Saturday, January 29, 2011

Under the influence of stones.


This is your brain on stones.

People call a certain euphoric state – "getting stoned", but if it doesn't involve actually working and/or playing with stones, I think it's just a chemical substitute! Maybe the reason we don't need any kind of substitute is because we have the real thing?

The human brain doesn't look much different than this potholed lump of ocean-tumbled sandstone we found on the beach yesterday. I wonder if their chemical compositions are that much different? Probably they have all the same elements whizzing around with a few of the atoms just rearranged a bit.

I was interested to discover that the leading pioneer of psychology Carl Jung, someone so steeped in the study of the mind and human behavior, maintained a continuing 'hands-on' interest in this mysterious connection between stones and human creativity?

This is what journalist, author and BBC broadcaster Mark Lawson says about the Jung.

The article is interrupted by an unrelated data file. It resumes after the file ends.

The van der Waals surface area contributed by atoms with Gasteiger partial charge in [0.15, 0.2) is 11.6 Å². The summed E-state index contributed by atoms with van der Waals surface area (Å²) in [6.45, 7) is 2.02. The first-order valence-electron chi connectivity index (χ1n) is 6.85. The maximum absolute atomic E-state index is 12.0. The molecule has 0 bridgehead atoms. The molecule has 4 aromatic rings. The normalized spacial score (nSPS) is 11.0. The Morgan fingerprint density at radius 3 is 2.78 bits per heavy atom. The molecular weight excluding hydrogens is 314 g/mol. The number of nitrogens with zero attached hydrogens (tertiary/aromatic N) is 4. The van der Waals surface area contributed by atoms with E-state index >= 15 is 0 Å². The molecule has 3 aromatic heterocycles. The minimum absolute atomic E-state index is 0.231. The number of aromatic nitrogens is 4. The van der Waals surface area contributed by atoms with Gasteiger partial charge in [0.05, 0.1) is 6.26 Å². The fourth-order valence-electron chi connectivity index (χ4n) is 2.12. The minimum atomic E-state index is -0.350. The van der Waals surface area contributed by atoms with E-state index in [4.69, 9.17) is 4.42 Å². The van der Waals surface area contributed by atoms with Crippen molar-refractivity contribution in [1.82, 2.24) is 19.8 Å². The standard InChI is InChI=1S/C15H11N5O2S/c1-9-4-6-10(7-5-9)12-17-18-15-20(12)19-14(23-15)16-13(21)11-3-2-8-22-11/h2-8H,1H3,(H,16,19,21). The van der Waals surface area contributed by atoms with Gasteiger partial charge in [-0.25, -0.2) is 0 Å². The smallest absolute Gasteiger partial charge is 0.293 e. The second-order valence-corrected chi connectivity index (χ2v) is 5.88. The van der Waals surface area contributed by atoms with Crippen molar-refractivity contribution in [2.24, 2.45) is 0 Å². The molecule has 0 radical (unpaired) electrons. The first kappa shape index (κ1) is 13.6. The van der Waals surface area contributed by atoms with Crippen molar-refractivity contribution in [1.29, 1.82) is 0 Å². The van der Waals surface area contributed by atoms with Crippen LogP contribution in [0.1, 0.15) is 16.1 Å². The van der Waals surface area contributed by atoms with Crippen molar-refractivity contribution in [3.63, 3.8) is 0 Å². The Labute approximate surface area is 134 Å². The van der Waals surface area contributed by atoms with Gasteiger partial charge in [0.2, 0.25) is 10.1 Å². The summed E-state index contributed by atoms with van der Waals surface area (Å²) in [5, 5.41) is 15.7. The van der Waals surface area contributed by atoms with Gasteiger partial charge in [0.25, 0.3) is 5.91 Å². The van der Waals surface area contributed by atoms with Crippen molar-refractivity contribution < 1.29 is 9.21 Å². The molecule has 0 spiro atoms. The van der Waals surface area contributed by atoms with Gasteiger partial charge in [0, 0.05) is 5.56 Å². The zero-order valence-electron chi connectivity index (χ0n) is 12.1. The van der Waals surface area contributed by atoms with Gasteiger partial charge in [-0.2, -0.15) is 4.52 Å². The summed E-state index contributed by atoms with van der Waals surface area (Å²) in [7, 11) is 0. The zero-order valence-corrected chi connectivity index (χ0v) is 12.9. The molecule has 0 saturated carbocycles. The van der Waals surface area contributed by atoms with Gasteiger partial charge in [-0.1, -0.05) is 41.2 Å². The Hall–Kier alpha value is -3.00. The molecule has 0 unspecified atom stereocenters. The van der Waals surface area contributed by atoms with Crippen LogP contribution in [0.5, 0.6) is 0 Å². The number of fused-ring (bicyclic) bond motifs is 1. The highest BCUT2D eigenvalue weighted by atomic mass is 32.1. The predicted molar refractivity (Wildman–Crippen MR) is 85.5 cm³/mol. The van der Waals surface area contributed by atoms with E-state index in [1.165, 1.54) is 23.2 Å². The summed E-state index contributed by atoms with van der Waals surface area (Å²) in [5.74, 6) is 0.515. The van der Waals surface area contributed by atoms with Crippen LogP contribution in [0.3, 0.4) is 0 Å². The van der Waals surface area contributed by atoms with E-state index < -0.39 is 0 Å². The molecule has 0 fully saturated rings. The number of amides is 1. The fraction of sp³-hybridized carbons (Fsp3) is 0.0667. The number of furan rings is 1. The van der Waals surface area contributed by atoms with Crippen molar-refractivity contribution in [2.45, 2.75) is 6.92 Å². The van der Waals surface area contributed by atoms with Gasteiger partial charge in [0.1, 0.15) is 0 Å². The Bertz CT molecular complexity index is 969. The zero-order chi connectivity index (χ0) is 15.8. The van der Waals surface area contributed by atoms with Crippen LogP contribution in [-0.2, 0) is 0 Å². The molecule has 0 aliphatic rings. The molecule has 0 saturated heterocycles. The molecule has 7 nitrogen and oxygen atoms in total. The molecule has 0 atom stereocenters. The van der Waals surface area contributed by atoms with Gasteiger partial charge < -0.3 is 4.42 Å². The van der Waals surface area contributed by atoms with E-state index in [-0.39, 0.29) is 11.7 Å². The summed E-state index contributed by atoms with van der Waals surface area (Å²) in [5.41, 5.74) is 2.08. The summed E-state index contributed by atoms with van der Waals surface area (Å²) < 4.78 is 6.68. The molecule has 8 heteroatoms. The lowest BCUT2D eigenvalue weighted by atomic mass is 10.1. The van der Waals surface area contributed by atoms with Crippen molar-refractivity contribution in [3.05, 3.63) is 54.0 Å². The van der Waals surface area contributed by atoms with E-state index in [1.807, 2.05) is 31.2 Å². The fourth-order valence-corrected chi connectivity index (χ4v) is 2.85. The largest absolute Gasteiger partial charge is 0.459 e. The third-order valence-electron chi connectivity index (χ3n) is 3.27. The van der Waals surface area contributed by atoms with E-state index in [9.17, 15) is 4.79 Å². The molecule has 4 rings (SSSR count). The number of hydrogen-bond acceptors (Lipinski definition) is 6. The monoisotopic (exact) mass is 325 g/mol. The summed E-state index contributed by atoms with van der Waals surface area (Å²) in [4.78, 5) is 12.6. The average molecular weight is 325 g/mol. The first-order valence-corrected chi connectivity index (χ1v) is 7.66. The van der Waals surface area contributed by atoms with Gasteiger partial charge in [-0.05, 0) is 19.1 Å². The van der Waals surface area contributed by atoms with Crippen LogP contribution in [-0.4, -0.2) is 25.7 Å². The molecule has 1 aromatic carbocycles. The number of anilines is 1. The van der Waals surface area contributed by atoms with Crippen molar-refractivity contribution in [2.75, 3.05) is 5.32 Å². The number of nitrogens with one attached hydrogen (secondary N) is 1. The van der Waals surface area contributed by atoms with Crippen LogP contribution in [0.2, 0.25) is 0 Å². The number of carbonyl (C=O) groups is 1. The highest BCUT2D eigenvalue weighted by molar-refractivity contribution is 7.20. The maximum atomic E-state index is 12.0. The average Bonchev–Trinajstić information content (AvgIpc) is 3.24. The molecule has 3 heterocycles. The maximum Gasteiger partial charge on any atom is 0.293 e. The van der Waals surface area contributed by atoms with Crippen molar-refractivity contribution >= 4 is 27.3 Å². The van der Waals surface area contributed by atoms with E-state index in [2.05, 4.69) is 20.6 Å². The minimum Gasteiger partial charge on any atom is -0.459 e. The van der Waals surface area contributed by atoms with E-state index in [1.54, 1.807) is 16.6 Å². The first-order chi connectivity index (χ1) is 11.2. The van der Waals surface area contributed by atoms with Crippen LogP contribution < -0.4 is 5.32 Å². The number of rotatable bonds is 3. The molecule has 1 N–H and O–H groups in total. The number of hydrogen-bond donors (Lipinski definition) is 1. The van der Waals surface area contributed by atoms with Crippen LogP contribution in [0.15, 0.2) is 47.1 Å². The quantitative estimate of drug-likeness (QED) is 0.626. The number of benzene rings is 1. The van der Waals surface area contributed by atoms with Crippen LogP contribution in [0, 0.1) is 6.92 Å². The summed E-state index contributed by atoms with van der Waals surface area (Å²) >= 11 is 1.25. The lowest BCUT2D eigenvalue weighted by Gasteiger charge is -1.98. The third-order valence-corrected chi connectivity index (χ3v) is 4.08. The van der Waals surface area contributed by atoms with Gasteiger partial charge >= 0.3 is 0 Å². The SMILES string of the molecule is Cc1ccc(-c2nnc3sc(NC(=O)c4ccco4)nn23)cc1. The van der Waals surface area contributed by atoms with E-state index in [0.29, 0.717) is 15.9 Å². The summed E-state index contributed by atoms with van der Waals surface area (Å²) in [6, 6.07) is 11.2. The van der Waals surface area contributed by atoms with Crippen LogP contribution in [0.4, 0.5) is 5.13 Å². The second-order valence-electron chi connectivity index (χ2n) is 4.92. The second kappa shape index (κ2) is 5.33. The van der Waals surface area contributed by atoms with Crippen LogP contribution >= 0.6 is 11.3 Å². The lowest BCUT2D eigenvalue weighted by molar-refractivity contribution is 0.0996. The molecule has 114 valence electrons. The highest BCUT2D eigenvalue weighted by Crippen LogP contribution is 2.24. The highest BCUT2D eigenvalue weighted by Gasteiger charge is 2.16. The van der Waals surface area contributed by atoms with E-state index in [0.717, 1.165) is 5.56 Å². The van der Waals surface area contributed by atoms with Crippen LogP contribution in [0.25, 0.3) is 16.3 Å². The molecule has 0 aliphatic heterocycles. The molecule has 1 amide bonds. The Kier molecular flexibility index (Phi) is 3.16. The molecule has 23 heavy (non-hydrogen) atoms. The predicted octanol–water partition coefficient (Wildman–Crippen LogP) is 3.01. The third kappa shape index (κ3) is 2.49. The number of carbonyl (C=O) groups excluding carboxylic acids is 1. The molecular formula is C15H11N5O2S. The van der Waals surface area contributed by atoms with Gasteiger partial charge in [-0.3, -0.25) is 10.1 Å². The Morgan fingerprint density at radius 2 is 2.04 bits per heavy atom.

"Carl Jung had a drive to transmute psychic images into form and substance . It was the force behind Jung’s tower building impulse in Bollingen. Through it he participated in an ancient and archetypal urge to secure the ineffable in the permanence of stone. History is filled with the archaeology of such longing, from the Paleolithic Venus of Willendorf, the stone circles of Northern Ireland, Stonehenge, and the monumental heads of Easter Island. At the center of Islam is the black stone, set in the wall of the Ka’ba at Mecca. All holy places and shrines share this human urge to meld meaning into rock so that it may endure for generations.

With each structural decision at Bollingen, Jung sculpted psyche into stone. As each stone was set, his resolve to define his own views was strengthened. Much as a castle’s tower claims its territory, Bollingen marked Jung’s emancipation from the Freudian dogma, laying stake to the ground of his own ideas: Throughout his life, whenever he got stuck, Jung “ hewed stone.” (Jung, 1963, p. 169) Stonemasonry was his therapy. After his wife’s death in 1955 he wrote, “the close of her life, the end, wrenched me violently out of myself. It cost me a great deal to regain my footing, and contact with stone helped me.”

Carl Jung working with and thinking about stone.





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